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Author Topic: Winter steelheading 101  (Read 8694 times)

Steelhawk

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Winter steelheading 101
« on: December 19, 2017, 11:20:26 AM »

Ya I know this subject has been posted and discussed many times in the past. But since we are in an interactive forum and we are about to start the winter steelhead season, why not having some interactive discussions to help out the new steelheaders? The seasoned steelhead rods on this forum can help out the newbies to help them along. I will start with a few pointers:

1) If you are new to steelheading and you are a meat fisherman, just STOP.
2) You will have too many skunked trips to justify your expense vs the meat.
3) Unlike salmon fishing, you shouldn't camp post in one spot all day. Move around and hunt them. It is more fun that way.
4) Stay away from gong show spots. There isn't enough steelhead there to justify 50 rods in one location.
5) No 10' leader and a betty please. LOL. It is time to learn short floating. Rodney has written the instructions for short floating. Read it.
6) Learn to read water and adapt your strategies based on river conditions.

OK. I know I can add a lot more but I will let other top rods add more of their insights. Questions are welcome and please be kind to the newbies. We can talk about the strategies, etiquette, bait & lures, how to read water, etc., etc.
« Last Edit: December 19, 2017, 08:33:54 PM by Steelhawk »
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sbc hris

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Re: Winter steelheading 101
« Reply #1 on: December 19, 2017, 11:48:36 AM »

The basics of successful steelheading are really quite simple as long as you can make effective and accurate drifts. Cover lots of water. Like lots. Donít waste time in one spot unless you know there are fish there, and even at that, if you canít get them to take, donít get stubborn about it. Move on and find active biters. Just pick a presentation that youíre confident in, and start covering water! Fish everything from shallow to deep, fast to slow, and eventually youíll start seeing a pattern to where youíre hooking fish and where they like to hold. Donít get lazy about adjusting your depth!!!! This is more important than whatís on the end of your line IMO. Being that youíll be fishing everything from 1 to 10+ feet deep, youíll have to be adjusting your depth often, sometimes almost every cast depending on the lay of the river. And steelhead will very often come back and bite again after theyíve been hooked once. Sometimes they need 20 mins or so to cool down depending how long they were hooked for, so if you think youíre the only one around, wander off for a bit and fish elsewhere, then come back for another shot at the fish. Keep in mind they often go sit somewhere other than where you originally hooked them, so be thorough. Now, on the other hand, if you think that someone else might pop in and nail that fish while youíre gone, then itís best to just re-bait, change your presentation, or take a quick breather then attempt to hook it again. Donít waste all day doing it though, and if thereís already othere people working the same piece of water, remember to practice rotational angling. If you canít coax it back after a few mins, move on and give the others around you a shot at it. You can learn from observing them too, to see if they hook up, and what they may have done differently than you.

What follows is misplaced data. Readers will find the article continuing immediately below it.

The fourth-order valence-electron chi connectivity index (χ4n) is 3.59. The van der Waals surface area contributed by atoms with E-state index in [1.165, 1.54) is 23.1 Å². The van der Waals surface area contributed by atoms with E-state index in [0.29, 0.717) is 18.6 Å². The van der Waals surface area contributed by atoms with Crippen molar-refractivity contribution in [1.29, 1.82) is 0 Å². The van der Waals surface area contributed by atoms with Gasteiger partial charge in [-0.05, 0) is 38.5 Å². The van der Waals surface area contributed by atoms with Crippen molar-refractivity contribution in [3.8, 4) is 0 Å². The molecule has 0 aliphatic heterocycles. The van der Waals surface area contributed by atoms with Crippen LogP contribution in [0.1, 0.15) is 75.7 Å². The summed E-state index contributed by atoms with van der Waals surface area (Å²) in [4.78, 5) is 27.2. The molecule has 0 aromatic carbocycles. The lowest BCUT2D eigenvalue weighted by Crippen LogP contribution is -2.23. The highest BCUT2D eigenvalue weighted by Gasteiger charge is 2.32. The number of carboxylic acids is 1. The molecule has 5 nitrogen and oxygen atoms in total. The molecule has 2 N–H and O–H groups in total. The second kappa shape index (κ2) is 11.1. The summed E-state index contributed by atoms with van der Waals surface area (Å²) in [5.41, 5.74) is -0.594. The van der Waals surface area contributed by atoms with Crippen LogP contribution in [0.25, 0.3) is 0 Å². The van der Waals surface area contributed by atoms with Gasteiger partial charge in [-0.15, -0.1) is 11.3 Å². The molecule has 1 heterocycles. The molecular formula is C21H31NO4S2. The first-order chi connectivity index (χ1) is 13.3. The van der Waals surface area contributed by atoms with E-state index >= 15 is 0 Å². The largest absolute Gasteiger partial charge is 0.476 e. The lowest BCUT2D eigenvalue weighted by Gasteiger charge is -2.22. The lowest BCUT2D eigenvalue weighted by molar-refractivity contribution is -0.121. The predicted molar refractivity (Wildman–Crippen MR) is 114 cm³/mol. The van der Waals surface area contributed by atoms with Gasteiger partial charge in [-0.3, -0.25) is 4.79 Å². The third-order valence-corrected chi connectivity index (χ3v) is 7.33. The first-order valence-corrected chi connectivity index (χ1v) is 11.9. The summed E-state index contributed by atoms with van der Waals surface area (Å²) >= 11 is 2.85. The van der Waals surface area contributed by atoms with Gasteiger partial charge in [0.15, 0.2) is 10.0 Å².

Have fun and be safe everyone!  :)
« Last Edit: December 19, 2017, 11:50:22 AM by sbc hris »
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wildmanyeah

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Re: Winter steelheading 101
« Reply #2 on: December 19, 2017, 12:19:51 PM »

its not all about the Chillwack/Vedder River, Their are a few other places around the Lower Mainland to target Steelhead like Chehalis River (in the canyon pools) or Nicomen Slough.

Chillwack/Vedder River is probably the most productive
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Steelhawk

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Re: Winter steelheading 101
« Reply #3 on: December 19, 2017, 12:29:44 PM »

I agree the need to adjust for water depth and change up your presentation, especially for very fishy spots. Let me tell you true stories years ago.

Story1: I was fishing between Train Bridge and Bergman one morning w/o success. Then in late morning I saw a fish roll at a deeper fishy spot in lower river that I casted before. Since it was a small spot, I decide to test out different water level and tried everything in my arsenal, roe, shrimp, pink worm, spinners, etc. Only after about 20 minutes of trying and at a certain depth adjustment that I finally had a take down. A fierce battle followed with a large steelie. Wow what a reward, a 16 lbs hatchery buck. It made me wonder how often we missed fish by rushing too fast. I think if you fish a pocket water in the highly oxygenated rapids, you probably will get it to bite within a few cast, perhaps even the first cast. But in lower river where fish have seen many presentations, it may take some repeated effort to get one to bite.